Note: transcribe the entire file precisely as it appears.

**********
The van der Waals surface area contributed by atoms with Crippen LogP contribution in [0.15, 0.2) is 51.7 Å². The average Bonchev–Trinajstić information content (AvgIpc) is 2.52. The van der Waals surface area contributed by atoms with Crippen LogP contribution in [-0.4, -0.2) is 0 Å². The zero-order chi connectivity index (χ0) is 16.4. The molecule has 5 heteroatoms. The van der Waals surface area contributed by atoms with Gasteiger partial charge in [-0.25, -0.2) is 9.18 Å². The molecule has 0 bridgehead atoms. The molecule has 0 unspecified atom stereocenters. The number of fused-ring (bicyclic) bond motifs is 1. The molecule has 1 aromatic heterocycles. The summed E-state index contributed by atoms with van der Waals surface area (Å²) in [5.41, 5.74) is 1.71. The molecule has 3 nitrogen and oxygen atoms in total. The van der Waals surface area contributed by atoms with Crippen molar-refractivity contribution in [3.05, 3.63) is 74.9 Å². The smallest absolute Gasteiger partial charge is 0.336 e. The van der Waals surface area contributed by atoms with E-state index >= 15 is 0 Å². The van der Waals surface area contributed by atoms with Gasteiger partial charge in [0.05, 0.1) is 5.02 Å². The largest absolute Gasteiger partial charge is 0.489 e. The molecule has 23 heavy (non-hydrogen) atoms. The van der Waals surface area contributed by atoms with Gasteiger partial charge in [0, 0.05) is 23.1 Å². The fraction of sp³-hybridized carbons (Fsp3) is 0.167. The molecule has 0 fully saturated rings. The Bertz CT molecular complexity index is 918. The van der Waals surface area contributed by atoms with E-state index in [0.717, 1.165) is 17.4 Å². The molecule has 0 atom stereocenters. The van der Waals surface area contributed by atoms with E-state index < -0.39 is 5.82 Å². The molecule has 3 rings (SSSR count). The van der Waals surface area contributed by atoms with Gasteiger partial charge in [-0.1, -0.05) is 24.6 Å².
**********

The van der Waals surface area contributed by atoms with Crippen LogP contribution in [0.15, 0.2) is 51.7 Å². The average Bonchev–Trinajstić information content (AvgIpc) is 2.52. The van der Waals surface area contributed by atoms with Crippen LogP contribution in [-0.4, -0.2) is 0 Å². The zero-order chi connectivity index (χ0) is 16.4. The molecule has 5 heteroatoms. The van der Waals surface area contributed by atoms with Gasteiger partial charge in [-0.25, -0.2) is 9.18 Å². The molecule has 0 bridgehead atoms. The molecule has 0 unspecified atom stereocenters. The number of fused-ring (bicyclic) bond motifs is 1. The molecule has 1 aromatic heterocycles. The summed E-state index contributed by atoms with van der Waals surface area (Å²) in [5.41, 5.74) is 1.71. The molecule has 3 nitrogen and oxygen atoms in total. The van der Waals surface area contributed by atoms with Crippen molar-refractivity contribution in [3.05, 3.63) is 74.9 Å². The smallest absolute Gasteiger partial charge is 0.336 e. The van der Waals surface area contributed by atoms with E-state index >= 15 is 0 Å². The van der Waals surface area contributed by atoms with Gasteiger partial charge in [0.05, 0.1) is 5.02 Å². The largest absolute Gasteiger partial charge is 0.489 e. The molecule has 23 heavy (non-hydrogen) atoms. The van der Waals surface area contributed by atoms with Gasteiger partial charge in [0, 0.05) is 23.1 Å². The fraction of sp³-hybridized carbons (Fsp3) is 0.167. The molecule has 0 fully saturated rings. The Bertz CT molecular complexity index is 918. The van der Waals surface area contributed by atoms with E-state index in [0.717, 1.165) is 17.4 Å². The molecule has 0 atom stereocenters. The van der Waals surface area contributed by atoms with E-state index < -0.39 is 5.82 Å². The molecule has 3 rings (SSSR count). The van der Waals surface area contributed by atoms with Gasteiger partial charge in [-0.1, -0.05) is 24.6 Å².